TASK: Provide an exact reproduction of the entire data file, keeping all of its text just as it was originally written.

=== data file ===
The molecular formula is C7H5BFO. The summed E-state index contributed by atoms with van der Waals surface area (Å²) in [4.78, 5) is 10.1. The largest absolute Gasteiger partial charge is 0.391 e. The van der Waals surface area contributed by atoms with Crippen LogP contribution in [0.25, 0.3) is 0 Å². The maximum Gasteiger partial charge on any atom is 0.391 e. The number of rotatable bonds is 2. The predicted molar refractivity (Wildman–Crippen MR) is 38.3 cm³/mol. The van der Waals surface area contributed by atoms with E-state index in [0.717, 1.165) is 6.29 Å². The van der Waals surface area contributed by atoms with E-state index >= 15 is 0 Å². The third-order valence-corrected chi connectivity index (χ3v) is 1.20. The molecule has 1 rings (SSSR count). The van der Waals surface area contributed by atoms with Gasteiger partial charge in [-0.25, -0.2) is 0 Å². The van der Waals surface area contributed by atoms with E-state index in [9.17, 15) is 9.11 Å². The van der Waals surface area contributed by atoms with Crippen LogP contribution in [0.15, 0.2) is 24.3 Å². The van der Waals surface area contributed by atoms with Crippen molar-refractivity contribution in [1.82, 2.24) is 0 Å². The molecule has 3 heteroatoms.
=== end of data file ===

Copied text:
The molecular formula is C7H5BFO. The summed E-state index contributed by atoms with van der Waals surface area (Å²) in [4.78, 5) is 10.1. The largest absolute Gasteiger partial charge is 0.391 e. The van der Waals surface area contributed by atoms with Crippen LogP contribution in [0.25, 0.3) is 0 Å². The maximum Gasteiger partial charge on any atom is 0.391 e. The number of rotatable bonds is 2. The predicted molar refractivity (Wildman–Crippen MR) is 38.3 cm³/mol. The van der Waals surface area contributed by atoms with E-state index in [0.717, 1.165) is 6.29 Å². The van der Waals surface area contributed by atoms with E-state index >= 15 is 0 Å². The third-order valence-corrected chi connectivity index (χ3v) is 1.20. The molecule has 1 rings (SSSR count). The van der Waals surface area contributed by atoms with Gasteiger partial charge in [-0.25, -0.2) is 0 Å². The van der Waals surface area contributed by atoms with E-state index in [9.17, 15) is 9.11 Å². The van der Waals surface area contributed by atoms with Crippen LogP contribution in [0.15, 0.2) is 24.3 Å². The van der Waals surface area contributed by atoms with Crippen molar-refractivity contribution in [1.82, 2.24) is 0 Å². The molecule has 3 heteroatoms.